The second stand-out movie was the only Connery film I saw in theaters (with exception to his cameo in ROBIN HOOD: PRINCE OF THIEVES). That film was Michael Bay’s THE ROCK where Connery played an ex-British intelligence agent who famously escaped Alcatraz and gets used by the FBI to break back in to fight domestic terrorists. Hollywood was already making the transition to more filmmakers who got their start in the MTV generation. Their styles leaned more towards younger, hotter actors than the veterans of the business. At age 65, Connery proved he can be just as fit and badass as all the other actors 30 years younger than him. His chemistry with Nicholas Cage is so perfect with Connery being the one who’s seen it all (literally) while Cage is the neurotic chemical expert with no field training whatsoever. The additional dialogue added by the writers of TIME BANDITS created some of the most memorable lines that I’ve ever heard in any Connery movie. Many consider THE ROCK as Connery’s true last James Bond appearance because of the nature of his secret agent past. I saw this film twice in theaters and I usually stop to watch it when it’s on cable. I also recommend finding the outtakes on YouTube.
As I got older and my tastes in film evolved, I took more chances on Connery’s filmography where he would show more diversity as an actor: THE HILL, THE OFFENCE, THE TERRORISTS, A BRIDGE TOO FAR, OUTLAND, WRONG IS RIGHT, HIGHLANDER, THE PRESIDIO, and THE NAME OF THE ROSE to name a few. He never phoned in any of these performances. If anything, he could elevate movies that didn’t have the best direction. There’s still plenty of films I still need to see one day such as MARNIE, THE ANDERSON TAPES, ROBIN AND MARIAN, and THE MAN WHO WOULD BE KING.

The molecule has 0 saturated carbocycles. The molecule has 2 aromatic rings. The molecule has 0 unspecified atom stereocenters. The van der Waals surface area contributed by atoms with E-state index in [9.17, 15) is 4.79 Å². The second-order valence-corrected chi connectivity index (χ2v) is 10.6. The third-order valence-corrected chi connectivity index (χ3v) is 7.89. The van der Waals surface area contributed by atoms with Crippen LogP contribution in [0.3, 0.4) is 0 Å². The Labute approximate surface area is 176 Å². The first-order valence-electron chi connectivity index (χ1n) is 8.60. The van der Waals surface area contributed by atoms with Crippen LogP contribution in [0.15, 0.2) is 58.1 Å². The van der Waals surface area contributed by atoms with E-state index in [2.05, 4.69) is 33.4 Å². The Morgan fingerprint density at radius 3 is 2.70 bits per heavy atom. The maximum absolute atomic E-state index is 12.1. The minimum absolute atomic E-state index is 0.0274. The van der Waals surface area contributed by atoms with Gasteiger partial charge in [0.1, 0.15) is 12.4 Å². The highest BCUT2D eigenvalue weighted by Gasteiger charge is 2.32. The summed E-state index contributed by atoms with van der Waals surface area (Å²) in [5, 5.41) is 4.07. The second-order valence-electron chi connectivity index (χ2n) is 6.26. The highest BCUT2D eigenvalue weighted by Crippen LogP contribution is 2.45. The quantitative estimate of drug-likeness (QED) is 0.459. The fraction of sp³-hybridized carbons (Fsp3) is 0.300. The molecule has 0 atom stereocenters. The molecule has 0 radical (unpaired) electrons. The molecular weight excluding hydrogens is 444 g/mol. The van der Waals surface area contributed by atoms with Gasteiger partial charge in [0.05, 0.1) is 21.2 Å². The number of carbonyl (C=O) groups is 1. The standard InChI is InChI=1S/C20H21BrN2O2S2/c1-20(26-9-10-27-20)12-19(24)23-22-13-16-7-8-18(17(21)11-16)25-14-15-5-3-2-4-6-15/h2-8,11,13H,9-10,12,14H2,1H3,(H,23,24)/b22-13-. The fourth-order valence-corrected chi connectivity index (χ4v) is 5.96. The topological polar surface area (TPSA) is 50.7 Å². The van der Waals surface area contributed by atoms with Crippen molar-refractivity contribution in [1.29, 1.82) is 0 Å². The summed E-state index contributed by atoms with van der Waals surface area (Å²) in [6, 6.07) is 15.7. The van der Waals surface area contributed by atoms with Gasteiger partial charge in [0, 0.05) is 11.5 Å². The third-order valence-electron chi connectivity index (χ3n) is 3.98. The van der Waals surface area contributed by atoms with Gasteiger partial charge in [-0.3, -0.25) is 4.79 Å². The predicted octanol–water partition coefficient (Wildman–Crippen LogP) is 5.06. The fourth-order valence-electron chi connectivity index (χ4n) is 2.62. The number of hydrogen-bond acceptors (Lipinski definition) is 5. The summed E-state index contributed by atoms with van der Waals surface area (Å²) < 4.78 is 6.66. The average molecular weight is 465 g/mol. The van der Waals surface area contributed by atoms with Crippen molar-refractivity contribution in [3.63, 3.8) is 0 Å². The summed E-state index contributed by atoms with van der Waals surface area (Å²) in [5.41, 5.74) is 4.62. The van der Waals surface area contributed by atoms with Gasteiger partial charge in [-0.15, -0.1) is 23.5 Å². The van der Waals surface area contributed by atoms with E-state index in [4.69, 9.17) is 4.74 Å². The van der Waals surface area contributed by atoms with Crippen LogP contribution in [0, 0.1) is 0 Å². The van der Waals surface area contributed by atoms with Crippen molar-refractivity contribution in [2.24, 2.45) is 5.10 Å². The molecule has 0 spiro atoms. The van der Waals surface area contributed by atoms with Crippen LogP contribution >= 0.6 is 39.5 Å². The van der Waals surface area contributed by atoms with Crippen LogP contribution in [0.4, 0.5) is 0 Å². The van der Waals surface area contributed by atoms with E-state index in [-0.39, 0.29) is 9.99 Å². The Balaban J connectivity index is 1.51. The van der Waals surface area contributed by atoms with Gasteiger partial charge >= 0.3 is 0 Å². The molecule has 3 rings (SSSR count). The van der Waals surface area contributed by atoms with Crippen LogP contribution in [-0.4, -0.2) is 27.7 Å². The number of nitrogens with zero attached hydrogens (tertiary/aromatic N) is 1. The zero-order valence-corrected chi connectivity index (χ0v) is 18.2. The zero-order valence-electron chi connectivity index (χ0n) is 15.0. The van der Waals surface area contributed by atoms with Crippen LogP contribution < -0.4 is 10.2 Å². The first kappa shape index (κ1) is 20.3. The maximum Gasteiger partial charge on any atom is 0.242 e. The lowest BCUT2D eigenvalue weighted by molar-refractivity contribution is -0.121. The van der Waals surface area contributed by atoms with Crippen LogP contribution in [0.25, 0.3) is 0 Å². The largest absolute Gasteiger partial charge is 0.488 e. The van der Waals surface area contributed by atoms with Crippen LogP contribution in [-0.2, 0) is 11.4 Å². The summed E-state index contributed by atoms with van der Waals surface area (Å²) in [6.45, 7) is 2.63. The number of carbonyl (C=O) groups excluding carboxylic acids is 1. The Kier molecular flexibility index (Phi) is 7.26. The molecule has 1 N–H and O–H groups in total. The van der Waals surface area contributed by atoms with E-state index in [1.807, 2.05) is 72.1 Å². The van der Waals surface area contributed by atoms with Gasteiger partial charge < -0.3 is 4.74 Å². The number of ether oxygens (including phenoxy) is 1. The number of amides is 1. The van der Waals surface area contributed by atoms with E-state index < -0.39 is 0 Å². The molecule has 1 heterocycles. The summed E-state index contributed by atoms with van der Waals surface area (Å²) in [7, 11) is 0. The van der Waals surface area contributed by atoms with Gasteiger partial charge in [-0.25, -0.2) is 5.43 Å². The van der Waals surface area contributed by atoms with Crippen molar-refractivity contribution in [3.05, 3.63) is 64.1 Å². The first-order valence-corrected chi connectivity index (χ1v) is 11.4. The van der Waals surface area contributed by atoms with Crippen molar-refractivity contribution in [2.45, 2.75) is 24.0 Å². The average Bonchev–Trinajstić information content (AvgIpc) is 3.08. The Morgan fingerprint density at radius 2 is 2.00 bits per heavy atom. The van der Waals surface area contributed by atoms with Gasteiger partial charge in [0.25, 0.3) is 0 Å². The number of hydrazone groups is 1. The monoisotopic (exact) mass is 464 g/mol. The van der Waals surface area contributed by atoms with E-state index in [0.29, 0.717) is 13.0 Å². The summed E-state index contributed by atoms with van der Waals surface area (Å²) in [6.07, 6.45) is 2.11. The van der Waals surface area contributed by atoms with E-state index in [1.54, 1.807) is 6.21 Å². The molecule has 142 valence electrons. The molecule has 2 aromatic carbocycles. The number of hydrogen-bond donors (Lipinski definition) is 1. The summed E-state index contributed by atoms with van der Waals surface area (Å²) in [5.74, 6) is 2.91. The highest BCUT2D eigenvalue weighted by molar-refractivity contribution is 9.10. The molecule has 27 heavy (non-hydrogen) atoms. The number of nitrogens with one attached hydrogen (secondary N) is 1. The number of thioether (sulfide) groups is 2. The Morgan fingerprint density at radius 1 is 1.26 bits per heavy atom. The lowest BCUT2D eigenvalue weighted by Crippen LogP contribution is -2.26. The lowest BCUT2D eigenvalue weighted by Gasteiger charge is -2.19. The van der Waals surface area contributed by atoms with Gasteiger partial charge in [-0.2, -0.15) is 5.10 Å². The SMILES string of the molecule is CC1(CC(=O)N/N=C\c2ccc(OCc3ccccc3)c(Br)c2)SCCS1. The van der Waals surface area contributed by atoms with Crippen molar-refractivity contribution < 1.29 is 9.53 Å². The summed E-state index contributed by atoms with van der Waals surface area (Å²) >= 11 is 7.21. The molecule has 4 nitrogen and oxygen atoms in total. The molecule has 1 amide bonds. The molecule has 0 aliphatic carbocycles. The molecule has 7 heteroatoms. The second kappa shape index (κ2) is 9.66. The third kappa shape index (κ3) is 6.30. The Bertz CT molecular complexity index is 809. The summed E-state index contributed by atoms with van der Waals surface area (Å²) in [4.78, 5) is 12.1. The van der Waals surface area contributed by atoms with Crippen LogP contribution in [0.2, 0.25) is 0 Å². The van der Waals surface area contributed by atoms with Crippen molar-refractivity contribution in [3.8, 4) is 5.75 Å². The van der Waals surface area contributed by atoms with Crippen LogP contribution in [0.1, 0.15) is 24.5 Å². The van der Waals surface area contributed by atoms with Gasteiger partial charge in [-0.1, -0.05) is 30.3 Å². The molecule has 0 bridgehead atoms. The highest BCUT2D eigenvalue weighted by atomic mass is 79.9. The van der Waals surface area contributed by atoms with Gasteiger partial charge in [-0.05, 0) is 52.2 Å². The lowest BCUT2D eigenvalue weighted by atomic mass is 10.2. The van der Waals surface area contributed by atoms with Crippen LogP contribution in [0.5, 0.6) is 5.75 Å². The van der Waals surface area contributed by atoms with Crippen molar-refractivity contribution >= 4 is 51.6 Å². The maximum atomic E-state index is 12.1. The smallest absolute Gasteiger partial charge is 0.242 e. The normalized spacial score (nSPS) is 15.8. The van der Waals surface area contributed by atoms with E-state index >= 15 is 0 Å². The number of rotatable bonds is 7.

The film that I consider his last truly strong performance was in Gus Van Sant’s FINDING FORESTER. You talk about an inspirational picture. Here’s Connery playing a J.D. Salinger-type reclusive writer who mentors a gifted black kid from the Bronx. After watching this movie, I found myself more inspired to write in a way that changed my whole process: Write with heart on draft one. Then with your head on the rewrite. It has its cliches at times given that Sant’s previous movie was the Oscar-winning GOOD WILL HUNTING. But I still love this film and I love the fact that Connery became a real-life mentor to his co-star Rob Brown. Sometimes, you can see a little touch of Connery’s essence in the performances of Brown’s later movies.
Now the legendary actor who had just turned 90 last August in no longer with us. It saddens me to see him go. I’m sadder that his career had to end with a flop like THE LEAGUE OF EXTRAORDINARY GENTLEMEN and passing up hits like THE MATRIX and THE LORD OF THE RINGS trilogies. Putting that aside, however, I smile at the fact that he proved you can age gracefully on screen and not lose your charisma. Think about the fact that a man with a receding hairline and a grey beard in his 50s and 60s was named People Magazine’s Sexiest Man Alive. Think about how popular he was at the box office after THE UNTOUCHABLES revived his career. Lastly, think about every actor who was inspired by him to get into movies. Sean Connery did it all and more. He’s living proof that you can never say never again.